Transferring the Transfer Fee Model by Story Clark

Jim Light was so taken by the transfer fee model that in 1990 he suggested it to a landowner in Jackson Hole. That landowner, my husband, Bill Resor, with his father, had acquired a strip of land between his family’s ranch and the ski area at Teton Village in order to buffer the ranch from ski area development.

To pay for the buffer, he developed some of the land closest to the ski area into the Granite Ridge Development, clustering homesites along the ski runs and leaving open space along the ranch. As part of the project, the ranch dedicated more open space along the border with Grand Teton National Park. The plan followed Teton County’s planned unit development (PUD) regulations, which require that open space in a PUD be dedicated either to the county’s Scenic Preserve Trust, which the Board of County Commissioners administers, or to a land trust.

However, Bill was concerned about the county’s commitment to conservation over the long term and the political nature of its oversight board (the county commissioners), so he asked the Jackson Hole Land Trust if it would accept and steward the easement instead. The land trust recognized the greater liability of the stewardship responsibilities for open space adjacent to a thirty-seven-lot subdivision. It was also concerned that its usual stewardship request of $15,000 was insufficient to cover future stewardship costs for open space associated with lots with multiple ownership.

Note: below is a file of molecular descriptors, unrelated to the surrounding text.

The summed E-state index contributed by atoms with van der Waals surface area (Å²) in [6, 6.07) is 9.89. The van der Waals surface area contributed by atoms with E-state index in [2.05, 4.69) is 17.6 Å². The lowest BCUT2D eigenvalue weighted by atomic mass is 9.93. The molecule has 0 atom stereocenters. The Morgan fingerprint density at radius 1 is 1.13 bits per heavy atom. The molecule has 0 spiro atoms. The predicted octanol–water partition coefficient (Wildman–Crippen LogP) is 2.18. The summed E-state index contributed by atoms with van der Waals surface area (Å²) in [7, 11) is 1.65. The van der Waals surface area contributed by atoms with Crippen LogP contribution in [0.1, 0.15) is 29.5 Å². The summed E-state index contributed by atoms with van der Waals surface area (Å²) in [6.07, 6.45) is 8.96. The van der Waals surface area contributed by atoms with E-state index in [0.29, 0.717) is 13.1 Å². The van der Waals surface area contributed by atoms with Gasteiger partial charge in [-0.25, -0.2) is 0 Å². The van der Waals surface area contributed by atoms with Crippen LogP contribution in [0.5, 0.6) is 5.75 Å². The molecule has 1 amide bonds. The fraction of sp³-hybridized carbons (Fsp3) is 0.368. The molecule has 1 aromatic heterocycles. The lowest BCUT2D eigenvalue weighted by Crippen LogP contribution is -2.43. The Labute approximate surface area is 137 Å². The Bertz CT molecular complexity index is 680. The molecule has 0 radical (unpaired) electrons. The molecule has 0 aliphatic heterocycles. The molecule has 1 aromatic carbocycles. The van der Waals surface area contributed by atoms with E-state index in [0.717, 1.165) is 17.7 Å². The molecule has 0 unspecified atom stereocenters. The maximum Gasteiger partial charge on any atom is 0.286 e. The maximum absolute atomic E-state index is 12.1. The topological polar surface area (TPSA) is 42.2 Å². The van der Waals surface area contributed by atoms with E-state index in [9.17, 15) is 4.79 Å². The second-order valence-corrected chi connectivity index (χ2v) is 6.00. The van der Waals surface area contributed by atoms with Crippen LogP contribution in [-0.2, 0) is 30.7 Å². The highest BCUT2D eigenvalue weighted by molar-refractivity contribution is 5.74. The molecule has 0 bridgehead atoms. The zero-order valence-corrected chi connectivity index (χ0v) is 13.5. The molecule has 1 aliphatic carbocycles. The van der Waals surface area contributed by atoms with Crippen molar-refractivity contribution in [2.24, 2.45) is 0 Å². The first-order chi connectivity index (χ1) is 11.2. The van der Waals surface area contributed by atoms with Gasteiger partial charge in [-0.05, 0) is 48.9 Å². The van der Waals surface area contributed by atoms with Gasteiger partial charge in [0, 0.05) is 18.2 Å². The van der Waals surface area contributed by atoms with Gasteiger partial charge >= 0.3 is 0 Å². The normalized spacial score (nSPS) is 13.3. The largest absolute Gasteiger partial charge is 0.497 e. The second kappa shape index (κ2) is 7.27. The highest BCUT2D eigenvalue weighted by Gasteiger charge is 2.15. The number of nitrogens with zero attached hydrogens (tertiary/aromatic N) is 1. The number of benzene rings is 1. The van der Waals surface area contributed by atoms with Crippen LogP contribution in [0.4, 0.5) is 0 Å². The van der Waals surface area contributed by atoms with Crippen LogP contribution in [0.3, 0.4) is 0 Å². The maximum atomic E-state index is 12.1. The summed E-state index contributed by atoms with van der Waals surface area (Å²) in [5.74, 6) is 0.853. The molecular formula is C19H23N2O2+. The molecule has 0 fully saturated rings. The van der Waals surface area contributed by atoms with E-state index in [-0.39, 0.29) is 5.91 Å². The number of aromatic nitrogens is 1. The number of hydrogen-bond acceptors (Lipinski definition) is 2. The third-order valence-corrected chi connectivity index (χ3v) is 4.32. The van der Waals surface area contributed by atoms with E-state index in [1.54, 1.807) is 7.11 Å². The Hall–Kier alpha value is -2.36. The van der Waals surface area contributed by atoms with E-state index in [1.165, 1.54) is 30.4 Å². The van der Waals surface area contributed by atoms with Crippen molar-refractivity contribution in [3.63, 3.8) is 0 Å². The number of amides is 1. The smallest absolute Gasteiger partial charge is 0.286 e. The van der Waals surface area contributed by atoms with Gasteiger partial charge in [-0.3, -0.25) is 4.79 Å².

At Jim Light’s suggestion, Bill offered a transfer fee in lieu of an up-front payment. He proposed an ascending percentage of the gross sale price of each of the thirty-seven lots, starting with one seventh of 1 percent and leveling off after seven years at 1 percent. The fee would be instituted for twenty years with optional twenty-year renewals, due to the limitations of Wyoming state law on perpetual contracts. Because this was uncharted territory for the land trust, the staff ran multiple scenarios of lot sales and resales to ensure that the fees over time would be in excess of the land trust’s preliminary stewardship requirements. With some trepidation, it accepted the transfer fee arrangement.

After the first ten years and sixty-one sales and resales, the Granite Ridge transfer fee generated $582,380 for the Jackson Hole Land Trust. In 2005, the revenue to the land trust passed the $1 million mark. Its phenomenal success is due to a combination of happy circumstances: numerous high-end lots in the program, a strong real estate market, and a fee based on a reasonable percentage of the gross sale price. Even in a weaker market, the program would have been a strong income generator because of the high inherent value of the lots. The steady construction of new homes further increased that value and thus the revenue (based on gross lot value) during this period.

Return to Part 1 of Funding the Shared Natural Wealth: A Seed Springs to Light

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A Field Guide to Conservation Finance

Buy A Field Guide to Conservation Finance, by Story Clark

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